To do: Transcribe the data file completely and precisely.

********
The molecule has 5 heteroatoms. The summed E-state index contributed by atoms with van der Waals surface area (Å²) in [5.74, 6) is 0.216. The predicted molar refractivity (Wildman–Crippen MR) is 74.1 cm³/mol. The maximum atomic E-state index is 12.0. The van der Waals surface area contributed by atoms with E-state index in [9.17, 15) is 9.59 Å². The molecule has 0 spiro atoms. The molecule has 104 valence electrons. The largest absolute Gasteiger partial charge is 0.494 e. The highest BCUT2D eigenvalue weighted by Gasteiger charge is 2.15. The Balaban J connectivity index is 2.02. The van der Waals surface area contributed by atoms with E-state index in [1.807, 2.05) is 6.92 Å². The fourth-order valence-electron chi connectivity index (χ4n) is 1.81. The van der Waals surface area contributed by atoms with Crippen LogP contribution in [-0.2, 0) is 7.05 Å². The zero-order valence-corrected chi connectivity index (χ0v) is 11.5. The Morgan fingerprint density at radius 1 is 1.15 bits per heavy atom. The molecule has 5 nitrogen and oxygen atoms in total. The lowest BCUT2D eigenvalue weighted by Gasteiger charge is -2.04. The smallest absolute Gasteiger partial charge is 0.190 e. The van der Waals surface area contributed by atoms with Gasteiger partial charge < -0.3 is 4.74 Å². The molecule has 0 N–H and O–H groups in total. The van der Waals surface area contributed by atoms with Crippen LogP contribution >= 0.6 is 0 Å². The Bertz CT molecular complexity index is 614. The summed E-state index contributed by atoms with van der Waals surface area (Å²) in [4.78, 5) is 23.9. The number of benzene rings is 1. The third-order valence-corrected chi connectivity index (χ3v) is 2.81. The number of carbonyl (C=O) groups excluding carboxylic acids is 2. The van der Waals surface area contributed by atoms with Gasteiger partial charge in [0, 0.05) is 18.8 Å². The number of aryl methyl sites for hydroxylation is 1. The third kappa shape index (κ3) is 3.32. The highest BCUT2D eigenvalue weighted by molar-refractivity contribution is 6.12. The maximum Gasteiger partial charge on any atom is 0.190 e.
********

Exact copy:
The molecule has 5 heteroatoms. The summed E-state index contributed by atoms with van der Waals surface area (Å²) in [5.74, 6) is 0.216. The predicted molar refractivity (Wildman–Crippen MR) is 74.1 cm³/mol. The maximum atomic E-state index is 12.0. The van der Waals surface area contributed by atoms with E-state index in [9.17, 15) is 9.59 Å². The molecule has 0 spiro atoms. The molecule has 104 valence electrons. The largest absolute Gasteiger partial charge is 0.494 e. The highest BCUT2D eigenvalue weighted by Gasteiger charge is 2.15. The Balaban J connectivity index is 2.02. The van der Waals surface area contributed by atoms with E-state index in [1.807, 2.05) is 6.92 Å². The fourth-order valence-electron chi connectivity index (χ4n) is 1.81. The van der Waals surface area contributed by atoms with Crippen LogP contribution in [-0.2, 0) is 7.05 Å². The zero-order valence-corrected chi connectivity index (χ0v) is 11.5. The Morgan fingerprint density at radius 1 is 1.15 bits per heavy atom. The molecule has 5 nitrogen and oxygen atoms in total. The lowest BCUT2D eigenvalue weighted by Gasteiger charge is -2.04. The smallest absolute Gasteiger partial charge is 0.190 e. The van der Waals surface area contributed by atoms with Gasteiger partial charge < -0.3 is 4.74 Å². The molecule has 0 N–H and O–H groups in total. The van der Waals surface area contributed by atoms with Crippen LogP contribution >= 0.6 is 0 Å². The Bertz CT molecular complexity index is 614. The summed E-state index contributed by atoms with van der Waals surface area (Å²) in [4.78, 5) is 23.9. The number of benzene rings is 1. The third-order valence-corrected chi connectivity index (χ3v) is 2.81. The number of carbonyl (C=O) groups excluding carboxylic acids is 2. The van der Waals surface area contributed by atoms with Gasteiger partial charge in [0, 0.05) is 18.8 Å². The number of aryl methyl sites for hydroxylation is 1. The third kappa shape index (κ3) is 3.32. The highest BCUT2D eigenvalue weighted by molar-refractivity contribution is 6.12. The maximum Gasteiger partial charge on any atom is 0.190 e.